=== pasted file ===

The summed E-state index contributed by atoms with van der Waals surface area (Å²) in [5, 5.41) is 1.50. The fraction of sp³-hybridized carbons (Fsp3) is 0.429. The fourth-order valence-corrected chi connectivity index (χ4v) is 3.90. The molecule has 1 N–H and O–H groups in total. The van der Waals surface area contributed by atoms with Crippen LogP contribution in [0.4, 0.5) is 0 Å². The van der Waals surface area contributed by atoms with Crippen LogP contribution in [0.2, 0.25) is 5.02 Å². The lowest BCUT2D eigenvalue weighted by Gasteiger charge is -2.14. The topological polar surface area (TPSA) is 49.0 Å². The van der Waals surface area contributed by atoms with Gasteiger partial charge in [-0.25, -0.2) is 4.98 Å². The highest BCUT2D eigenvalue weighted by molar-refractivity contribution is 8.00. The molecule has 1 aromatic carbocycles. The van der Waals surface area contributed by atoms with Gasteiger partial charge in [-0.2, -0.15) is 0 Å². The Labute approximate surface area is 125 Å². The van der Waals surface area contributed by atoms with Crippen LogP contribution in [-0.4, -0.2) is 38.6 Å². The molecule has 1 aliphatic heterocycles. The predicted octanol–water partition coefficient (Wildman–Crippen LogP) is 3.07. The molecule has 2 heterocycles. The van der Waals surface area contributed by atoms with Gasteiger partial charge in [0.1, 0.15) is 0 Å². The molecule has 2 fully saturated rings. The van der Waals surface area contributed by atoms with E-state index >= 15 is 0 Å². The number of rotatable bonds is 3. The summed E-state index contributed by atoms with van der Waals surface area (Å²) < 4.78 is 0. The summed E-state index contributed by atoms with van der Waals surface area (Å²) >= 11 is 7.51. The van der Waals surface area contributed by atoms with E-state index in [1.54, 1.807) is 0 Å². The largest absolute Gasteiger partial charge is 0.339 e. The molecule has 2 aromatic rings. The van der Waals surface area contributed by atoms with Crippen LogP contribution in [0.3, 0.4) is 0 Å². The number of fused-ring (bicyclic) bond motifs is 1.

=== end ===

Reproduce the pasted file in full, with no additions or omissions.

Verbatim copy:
The summed E-state index contributed by atoms with van der Waals surface area (Å²) in [5, 5.41) is 1.50. The fraction of sp³-hybridized carbons (Fsp3) is 0.429. The fourth-order valence-corrected chi connectivity index (χ4v) is 3.90. The molecule has 1 N–H and O–H groups in total. The van der Waals surface area contributed by atoms with Crippen LogP contribution in [0.4, 0.5) is 0 Å². The van der Waals surface area contributed by atoms with Crippen LogP contribution in [0.2, 0.25) is 5.02 Å². The lowest BCUT2D eigenvalue weighted by Gasteiger charge is -2.14. The topological polar surface area (TPSA) is 49.0 Å². The van der Waals surface area contributed by atoms with Gasteiger partial charge in [-0.25, -0.2) is 4.98 Å². The highest BCUT2D eigenvalue weighted by molar-refractivity contribution is 8.00. The molecule has 1 aromatic carbocycles. The van der Waals surface area contributed by atoms with Gasteiger partial charge in [-0.2, -0.15) is 0 Å². The Labute approximate surface area is 125 Å². The van der Waals surface area contributed by atoms with Crippen LogP contribution in [-0.4, -0.2) is 38.6 Å². The molecule has 1 aliphatic heterocycles. The predicted octanol–water partition coefficient (Wildman–Crippen LogP) is 3.07. The molecule has 2 heterocycles. The van der Waals surface area contributed by atoms with Gasteiger partial charge in [0.1, 0.15) is 0 Å². The molecule has 2 fully saturated rings. The van der Waals surface area contributed by atoms with E-state index >= 15 is 0 Å². The number of rotatable bonds is 3. The summed E-state index contributed by atoms with van der Waals surface area (Å²) < 4.78 is 0. The summed E-state index contributed by atoms with van der Waals surface area (Å²) >= 11 is 7.51. The van der Waals surface area contributed by atoms with E-state index in [1.54, 1.807) is 0 Å². The largest absolute Gasteiger partial charge is 0.339 e. The molecule has 2 aromatic rings. The van der Waals surface area contributed by atoms with Crippen LogP contribution in [0.3, 0.4) is 0 Å². The number of fused-ring (bicyclic) bond motifs is 1.